The special track surface in Miami turned out to be more tricky than expected
Sam Worthy, the project director, shared many insights about the surface in Miami “Of course, a lot of engineering and analysis has gone into the asphalt itself."
After practice sessions the asphalt in turns 7 and 17 had to be fixed twice.
We have seen some drivers losing the control of their cars, and the track surface surely could be one of the reasons. What is more, many drivers said the track is hard to race on.
“As soon as you go off-line, there is no grip, it’s done. It’s sometimes wet on that side and sometimes off-line, it feels very gravelly so racing will be hard.”
“The surface is very tricky, you go off-line anywhere and it’s pretty much game over, you spin, you end up in the wall. It’s punishing. That’s why you’ve seen a lot of people ending up in the barriers.“
The asphalt on the Hard Rock Circuit is different to what f1 circuits usually had.
Sam Worthy, the project director, shared many insights about the surface in Miami—
“Of course, a lot of engineering and analysis has gone into the asphalt itself."
“We’re starting to see the limerock aggregate peek through right now because we’re getting that top layer of binder coming off now. You can see white specks in it.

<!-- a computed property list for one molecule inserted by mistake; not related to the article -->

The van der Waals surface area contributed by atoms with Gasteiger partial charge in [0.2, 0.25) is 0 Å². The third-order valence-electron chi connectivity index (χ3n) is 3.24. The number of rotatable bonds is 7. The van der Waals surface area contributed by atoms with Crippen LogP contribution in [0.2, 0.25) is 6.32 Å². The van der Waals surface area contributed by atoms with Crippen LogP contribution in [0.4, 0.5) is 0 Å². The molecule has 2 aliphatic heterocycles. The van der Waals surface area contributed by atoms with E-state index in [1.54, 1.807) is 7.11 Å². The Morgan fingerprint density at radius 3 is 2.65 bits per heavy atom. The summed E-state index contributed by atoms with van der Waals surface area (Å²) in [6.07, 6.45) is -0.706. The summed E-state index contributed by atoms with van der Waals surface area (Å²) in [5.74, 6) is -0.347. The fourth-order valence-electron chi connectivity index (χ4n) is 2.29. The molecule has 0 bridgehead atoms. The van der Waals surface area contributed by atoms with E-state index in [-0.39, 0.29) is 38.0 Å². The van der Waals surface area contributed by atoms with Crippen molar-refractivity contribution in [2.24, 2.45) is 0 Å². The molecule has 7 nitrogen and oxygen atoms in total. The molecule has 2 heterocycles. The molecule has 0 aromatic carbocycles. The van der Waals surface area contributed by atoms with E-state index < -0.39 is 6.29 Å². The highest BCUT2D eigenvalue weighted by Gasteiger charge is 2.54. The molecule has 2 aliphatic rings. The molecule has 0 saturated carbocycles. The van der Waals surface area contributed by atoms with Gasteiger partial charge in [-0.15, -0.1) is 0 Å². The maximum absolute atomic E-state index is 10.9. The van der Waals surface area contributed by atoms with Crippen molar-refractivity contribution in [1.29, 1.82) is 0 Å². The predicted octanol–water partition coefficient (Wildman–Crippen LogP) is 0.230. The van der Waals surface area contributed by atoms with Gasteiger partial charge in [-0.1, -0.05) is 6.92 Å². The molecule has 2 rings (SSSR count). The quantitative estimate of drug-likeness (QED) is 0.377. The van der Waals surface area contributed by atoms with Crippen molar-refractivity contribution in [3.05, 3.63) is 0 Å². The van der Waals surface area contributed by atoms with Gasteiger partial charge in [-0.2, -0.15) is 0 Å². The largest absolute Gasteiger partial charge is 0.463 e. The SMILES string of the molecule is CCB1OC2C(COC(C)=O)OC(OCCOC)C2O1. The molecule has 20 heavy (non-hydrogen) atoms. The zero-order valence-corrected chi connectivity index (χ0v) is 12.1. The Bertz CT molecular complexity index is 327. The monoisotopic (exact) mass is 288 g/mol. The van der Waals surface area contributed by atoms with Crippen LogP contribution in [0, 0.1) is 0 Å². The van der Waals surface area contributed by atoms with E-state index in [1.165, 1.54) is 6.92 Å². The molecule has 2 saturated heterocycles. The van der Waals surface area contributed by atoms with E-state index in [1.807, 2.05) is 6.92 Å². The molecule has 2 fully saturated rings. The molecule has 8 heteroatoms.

Normally, limerock is a poor aggregate to use for F1 tracks: one, it is ‘friable’ and can chip and, two, it polishes. So you don’t usually get good tyre degradation and grip is reduced. But, in Southern Florida, the predominant aggregate is a more abrasive limerock."
“Our asphalt specialists, R3, looked into the local aggregate and they said they’d seen nothing like it throughout the world, as it is much harder than expected and will result – with the mix of 60% US-mined granite from Georgia – in suitable abrasiveness in our asphalt mix. R3 has been involved with most recent F1 tracks in some way, so their exposure to data from other venues gives us a good reference.
What R3 found in South Florida is that ‘our’ limerock is unique because it has a very high silica content. Its texture is like little shards of glass, so as the limerock itself breaks down and degrades it exposes more of this silica and so you get an effect where it maintains a much higher tyre degradation than you’d usually get in with limerock elsewhere in the world."
“Granite was brought by train from Georgia, and so our mix is an innovative combination of granite and limerock that is all locally sourced – it’s nowhere near what people thought we’d have originally. We are very pleased with the results we’ve got.”